Month Stone Meaning
January Garnet Faith, courage, love
February Amethyst Protection, healing, safety
March Aquamarine Hope, bravery, creativity
April Diamond Positivity, peace, fearlessness
May Emerald Health, faithfulness, fertility
June Pearl, alexandrite, and moonstone Good fortune, luck, calming
July Ruby Strength, luck, good fortune
August Peridot, spinel, and sardonyx Hope, revitalization, wards off evil
September Sapphire Wisdom, modesty, healing
October Opal and tourmaline Inspiration, creativity, wellness
November Topaz and citrine Mighty, protective, positive
December Turquoise, zircon, and tanzanite Optimal health, positivity, power


Clarity refers to the appearance of imperfections within the gemstone. You may also see what appears to be dirt, fractures, or material within the gemstone called inclusions. According to the International Gem Society (IGS), there is a specific way to distinguish clarity of gems by type and grade. The important thing to remember is that the clarity of gemstones should be compared only within that specific gemstone species because the properties of all gemstones are different. For example, the clarity of a ruby should be compared only to the clarity of another ruby and not to the clarity of a sapphire.


Gold is measured in karats, which represents the ratio of gold to alloy, while gemstones are measured in carats, which represents their weight. The weight of a gemstone, however, does not dictate the size of the gemstone. You could easily have two of the same gems that are identical in appearance, except that one is one carat, and the other is two carats. Each gemstone disperses the weight differently, making their sizing unique.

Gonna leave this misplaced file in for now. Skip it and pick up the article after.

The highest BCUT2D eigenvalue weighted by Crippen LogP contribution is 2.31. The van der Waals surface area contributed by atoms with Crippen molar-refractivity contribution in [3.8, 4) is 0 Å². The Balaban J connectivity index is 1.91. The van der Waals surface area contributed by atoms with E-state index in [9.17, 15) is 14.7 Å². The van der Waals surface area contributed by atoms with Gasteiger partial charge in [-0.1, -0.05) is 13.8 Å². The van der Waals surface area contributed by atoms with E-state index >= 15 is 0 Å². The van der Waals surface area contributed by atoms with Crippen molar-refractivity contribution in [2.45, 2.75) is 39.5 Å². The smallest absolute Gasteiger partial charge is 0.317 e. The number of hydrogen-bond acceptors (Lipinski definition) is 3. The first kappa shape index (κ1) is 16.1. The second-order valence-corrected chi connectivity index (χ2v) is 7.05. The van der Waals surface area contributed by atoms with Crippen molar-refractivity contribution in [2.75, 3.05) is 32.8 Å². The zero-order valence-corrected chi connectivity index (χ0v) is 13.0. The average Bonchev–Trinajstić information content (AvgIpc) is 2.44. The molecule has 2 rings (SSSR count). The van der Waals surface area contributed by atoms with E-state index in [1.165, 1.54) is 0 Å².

The cuts of gemstones are very similar to the many different cuts of diamonds in engagement rings. There are three basic cuts: brilliant cuts, which consist of triangular shapes that spread outward from the center, step cuts that are rectangular and show off the gemstone's clarity, and mixed cuts that combine both brilliant and step cuts.

Mohs Hardness Scale

Frederich Mohs developed the Mohs Hardness Scale to indicate the general hardness of a mineral and its resistance to scratching. The higher the number on the Mohs scale, the harder the mineral is. Why does this matter? Well, from a jewelry standpoint, the harder a mineral is, the more suitable it is to wear daily. Be sure to consider the durability and toughness of a diamond, as well. Hardness just refers to the resistance of scratching, not the durability. For instance, a diamond, though the hardest on the Mohs scale, can also be extremely fragile if hit at just the right spot. Here is the typical Mohs scale used to assess a gem's hardness:

Rating Mineral Scratch Test Results
1 Talc* Very soft
2 Gypsum* Very easily scratched
3 Calcite* A copper penny will scratch it
4 Fluorite A steel file will easily scratch it
5 Apatite A steel file will scratch when used forcefully
6 Feldspar Will scratch a steel file
7 Quartz Will scratch a glass plate
8 Topaz Will scratch unglazed porcelain
9 Corundum Will scratch everything but a diamond
10 Diamond Will scratch everything

Gemstones are all very unique and add a bit of flair to both modern and traditional jewelry. Whether it's an engagement ring, wedding band, or anniversary gift, using gemstones makes the pieces more personal, intimate, and fun. At Martin Busch Jewelers, we have a skilled team of professionals (who can be considered real gems) with a focus on customization, beautiful design, and quality customer service. Call to book an appointment with us today, and let the adventures begin!